COVID-19 Lockdown: Social Media Could Do With Some Kindness
Three days ago, when Prime Minister Narendra Modi announced a nationwide lockdown for 21-days, I did something completely impulsively and unexpected. I made an Insta account. I had literally gone on air to say how I didn’t find the platform appealing just that evening. And yet, when the sure-shot possibility of being locked in the house for 21 more days came crashing down on me (I had been social distancing for 15 days prior to that) I knew I needed a new thing to keep me engaged. So while the husband is on level 200 of Candy Crush, I am exploring Insta. But there was another reason for this impulsive decision of mine. My usually preferred platforms of social networking were growing increasingly hostile. Not that there is no hate on Insta, but since I have a new account, I am in better control of what I want to see. It is understandable that amidst this lockdown, we are all on the edge, nerves frayed and frustrated. But does this mean we cannot be kinder to each other? A world in which we are already staying apart physically can do with some virtual warmth, can’t it?
- This 21-day lockdown has made us fussy and grumpy.
- But must we vent out our frustration on others via social media?
- Do people who are posting memes, videos about the lockdown, trying to bring some normalcy or routine to their lives, need to be criticised?
- Has anyone forced you to watch workout videos or memes on work from home?
- If you don’t like them, why not scroll past them? Why spread hatred?
It is understandable that amidst this lockdown, we are all on the edge, nerves frayed and frustrated. But does this mean we cannot be kinder to each other? A world in which we are already staying apart physically can do with some virtual warmth, can’t it?
Animosity is everywhere. It is on my WhatsApp where “Chinese virus” memes and forwards are copiously being served. Twitter, on the other hand, is busy criticising lockdown workout videos and the “entitlement” of those complaining about gaining weight by sitting at home because that means you had food, all in one breath. Stop cribbing about having to cook, at least you have the means. Stop fussing about having to do household chores, at least you are at home. The wrath seems unending. Yes, there has been a rise in feel-good content. I came across a video of a toilet paper funeral and it brought a smile to my lips. But even under such uplifting videos, there is always that one person who will take a moral high ground and shame the content creator for being insensitive.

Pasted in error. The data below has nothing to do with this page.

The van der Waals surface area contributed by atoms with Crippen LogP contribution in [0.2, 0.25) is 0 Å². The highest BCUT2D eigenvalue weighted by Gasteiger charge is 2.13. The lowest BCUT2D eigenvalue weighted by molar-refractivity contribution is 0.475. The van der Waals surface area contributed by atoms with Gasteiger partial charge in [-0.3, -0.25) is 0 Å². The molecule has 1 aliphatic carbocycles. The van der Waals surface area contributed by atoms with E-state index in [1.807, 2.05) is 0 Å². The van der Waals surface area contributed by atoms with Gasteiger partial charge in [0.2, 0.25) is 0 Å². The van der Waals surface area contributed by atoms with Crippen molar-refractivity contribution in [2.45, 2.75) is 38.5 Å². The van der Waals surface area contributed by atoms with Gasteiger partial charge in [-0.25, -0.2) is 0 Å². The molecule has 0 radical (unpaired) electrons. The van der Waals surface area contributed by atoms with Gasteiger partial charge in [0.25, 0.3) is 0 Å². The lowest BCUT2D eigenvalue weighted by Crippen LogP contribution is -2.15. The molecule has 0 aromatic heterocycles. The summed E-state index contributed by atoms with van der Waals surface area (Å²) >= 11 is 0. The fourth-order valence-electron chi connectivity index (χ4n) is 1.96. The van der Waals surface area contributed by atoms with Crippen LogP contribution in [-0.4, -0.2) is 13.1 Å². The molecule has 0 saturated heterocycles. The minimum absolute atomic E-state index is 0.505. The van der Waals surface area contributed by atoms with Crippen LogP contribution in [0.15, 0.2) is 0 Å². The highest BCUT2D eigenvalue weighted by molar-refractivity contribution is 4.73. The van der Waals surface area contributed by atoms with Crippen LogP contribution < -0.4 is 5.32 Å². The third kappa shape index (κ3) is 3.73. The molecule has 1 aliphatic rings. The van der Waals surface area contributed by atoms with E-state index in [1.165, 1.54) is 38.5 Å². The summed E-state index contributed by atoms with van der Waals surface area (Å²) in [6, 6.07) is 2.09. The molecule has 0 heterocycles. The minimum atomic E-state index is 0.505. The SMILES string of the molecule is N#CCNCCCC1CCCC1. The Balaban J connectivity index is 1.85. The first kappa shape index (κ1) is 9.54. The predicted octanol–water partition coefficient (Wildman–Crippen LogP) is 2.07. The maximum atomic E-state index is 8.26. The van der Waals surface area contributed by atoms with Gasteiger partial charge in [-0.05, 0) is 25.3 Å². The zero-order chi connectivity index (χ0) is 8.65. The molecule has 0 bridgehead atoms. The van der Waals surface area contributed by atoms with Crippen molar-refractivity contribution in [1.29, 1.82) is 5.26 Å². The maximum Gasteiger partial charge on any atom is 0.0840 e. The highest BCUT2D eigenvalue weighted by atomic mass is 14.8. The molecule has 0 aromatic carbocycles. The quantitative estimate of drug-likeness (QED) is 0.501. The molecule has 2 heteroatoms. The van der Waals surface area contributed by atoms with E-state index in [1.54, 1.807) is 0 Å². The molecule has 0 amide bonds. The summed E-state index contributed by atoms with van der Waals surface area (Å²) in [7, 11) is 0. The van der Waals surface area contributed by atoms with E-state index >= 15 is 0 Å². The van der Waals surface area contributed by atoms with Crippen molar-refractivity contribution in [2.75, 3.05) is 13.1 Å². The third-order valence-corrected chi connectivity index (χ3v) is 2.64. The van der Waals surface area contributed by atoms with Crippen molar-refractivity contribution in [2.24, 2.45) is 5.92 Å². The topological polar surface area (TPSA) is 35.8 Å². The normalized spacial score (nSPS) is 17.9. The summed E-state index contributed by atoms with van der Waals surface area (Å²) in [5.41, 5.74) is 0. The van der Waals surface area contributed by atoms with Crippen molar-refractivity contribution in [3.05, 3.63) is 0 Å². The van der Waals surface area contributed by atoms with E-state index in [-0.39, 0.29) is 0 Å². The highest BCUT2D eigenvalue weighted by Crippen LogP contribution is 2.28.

Are we channelling this lockdown frustration on each other? Or was social media always this toxic place, with all its energy channelled on one issue right now, thus making the hatred unbearable? Does one feel disgusted by those spewing hate? Or is it just an alarm of rising mental health crisis, that needs to be addressed globally?
Posting funny memes, workout videos are a way of coping for many with this lockdown. A way to bring some humour and normalcy to this tense situation. Must they be robbed of their happiness and constantly reminded that others are not having it easy? As if we all don’t know that?
I agree, there are so many things that are infuriating amidst this lockdown. The numerous people who refuse to follow government’s instructions to stay at home, the migration crisis that has forced hundreds, or perhaps thousands to travel by road to their homes, the fact that even countries with most advanced healthcare systems in place are dropping down to their knees in front of COVID-19. This is all scary and the sheer unpredictability of how and when will this pandemic cease is making everyone restless.
At such times, it is important that each one us finds strength in compassion and humour. Making senseless videos for TikTok, posting memes about household chores or gaining weight, or even posting workout videos is okay (there, I said it). If these harmless digital actions are making this lockdown bearable for people, why shame them? Besides, no one is forcing you to consume the content you don’t approve of. Don’t like a forward about household chores on WhatsApp? Delete it. Don’t like a workout video on Insta, scroll right past it. Social distancing is perhaps not only necessary physically right now, but virtually on some level too. So stay away from people or content that upsets you, and simply let other people mind their own business.
Another important thing that anyone who catches themselves cribbing more than usual needs to do is to check in with a mental healthcare professional. You could be suffering from depression or anxiety induced by the lockdown and it would be in the best interest of your health, and that of those digitally connected with you, if you seek help for that as swiftly as possible.
The views expressed are the author’s own.